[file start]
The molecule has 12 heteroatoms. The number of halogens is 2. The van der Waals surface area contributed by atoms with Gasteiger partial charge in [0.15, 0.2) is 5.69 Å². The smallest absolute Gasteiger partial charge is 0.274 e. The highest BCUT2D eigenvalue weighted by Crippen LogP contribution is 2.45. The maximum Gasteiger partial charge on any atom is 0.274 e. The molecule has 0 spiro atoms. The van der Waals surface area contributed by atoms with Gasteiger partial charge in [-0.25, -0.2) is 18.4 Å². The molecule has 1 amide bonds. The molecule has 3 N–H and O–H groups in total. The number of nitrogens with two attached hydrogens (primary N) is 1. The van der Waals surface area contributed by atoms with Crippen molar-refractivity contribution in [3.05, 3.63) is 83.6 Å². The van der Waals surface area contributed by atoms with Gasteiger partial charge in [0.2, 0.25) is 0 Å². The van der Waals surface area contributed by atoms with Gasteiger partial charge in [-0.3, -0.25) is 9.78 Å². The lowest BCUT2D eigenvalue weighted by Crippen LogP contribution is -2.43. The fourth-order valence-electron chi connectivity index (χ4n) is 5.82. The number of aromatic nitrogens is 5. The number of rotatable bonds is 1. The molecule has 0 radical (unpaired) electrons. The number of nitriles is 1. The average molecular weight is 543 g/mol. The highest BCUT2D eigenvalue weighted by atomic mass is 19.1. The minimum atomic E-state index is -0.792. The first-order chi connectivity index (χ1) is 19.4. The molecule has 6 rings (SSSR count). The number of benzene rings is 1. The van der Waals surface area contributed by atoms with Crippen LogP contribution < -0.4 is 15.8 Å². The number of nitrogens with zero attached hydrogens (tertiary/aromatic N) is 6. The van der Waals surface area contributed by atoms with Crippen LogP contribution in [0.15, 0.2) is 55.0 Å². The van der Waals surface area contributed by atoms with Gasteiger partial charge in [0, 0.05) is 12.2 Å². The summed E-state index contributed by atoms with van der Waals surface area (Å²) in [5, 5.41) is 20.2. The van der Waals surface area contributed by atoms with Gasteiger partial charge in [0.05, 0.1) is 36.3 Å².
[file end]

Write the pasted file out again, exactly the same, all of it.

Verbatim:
The molecule has 12 heteroatoms. The number of halogens is 2. The van der Waals surface area contributed by atoms with Gasteiger partial charge in [0.15, 0.2) is 5.69 Å². The smallest absolute Gasteiger partial charge is 0.274 e. The highest BCUT2D eigenvalue weighted by Crippen LogP contribution is 2.45. The maximum Gasteiger partial charge on any atom is 0.274 e. The molecule has 0 spiro atoms. The van der Waals surface area contributed by atoms with Gasteiger partial charge in [-0.25, -0.2) is 18.4 Å². The molecule has 1 amide bonds. The molecule has 3 N–H and O–H groups in total. The number of nitrogens with two attached hydrogens (primary N) is 1. The van der Waals surface area contributed by atoms with Crippen molar-refractivity contribution in [3.05, 3.63) is 83.6 Å². The van der Waals surface area contributed by atoms with Gasteiger partial charge in [0.2, 0.25) is 0 Å². The van der Waals surface area contributed by atoms with Gasteiger partial charge in [-0.3, -0.25) is 9.78 Å². The lowest BCUT2D eigenvalue weighted by Crippen LogP contribution is -2.43. The fourth-order valence-electron chi connectivity index (χ4n) is 5.82. The number of aromatic nitrogens is 5. The number of rotatable bonds is 1. The molecule has 0 radical (unpaired) electrons. The number of nitriles is 1. The average molecular weight is 543 g/mol. The highest BCUT2D eigenvalue weighted by atomic mass is 19.1. The minimum atomic E-state index is -0.792. The first-order chi connectivity index (χ1) is 19.4. The molecule has 6 rings (SSSR count). The number of benzene rings is 1. The van der Waals surface area contributed by atoms with Crippen LogP contribution < -0.4 is 15.8 Å². The number of nitrogens with zero attached hydrogens (tertiary/aromatic N) is 6. The van der Waals surface area contributed by atoms with Crippen LogP contribution in [0.15, 0.2) is 55.0 Å². The van der Waals surface area contributed by atoms with Gasteiger partial charge in [0, 0.05) is 12.2 Å². The summed E-state index contributed by atoms with van der Waals surface area (Å²) in [5, 5.41) is 20.2. The van der Waals surface area contributed by atoms with Gasteiger partial charge in [0.05, 0.1) is 36.3 Å².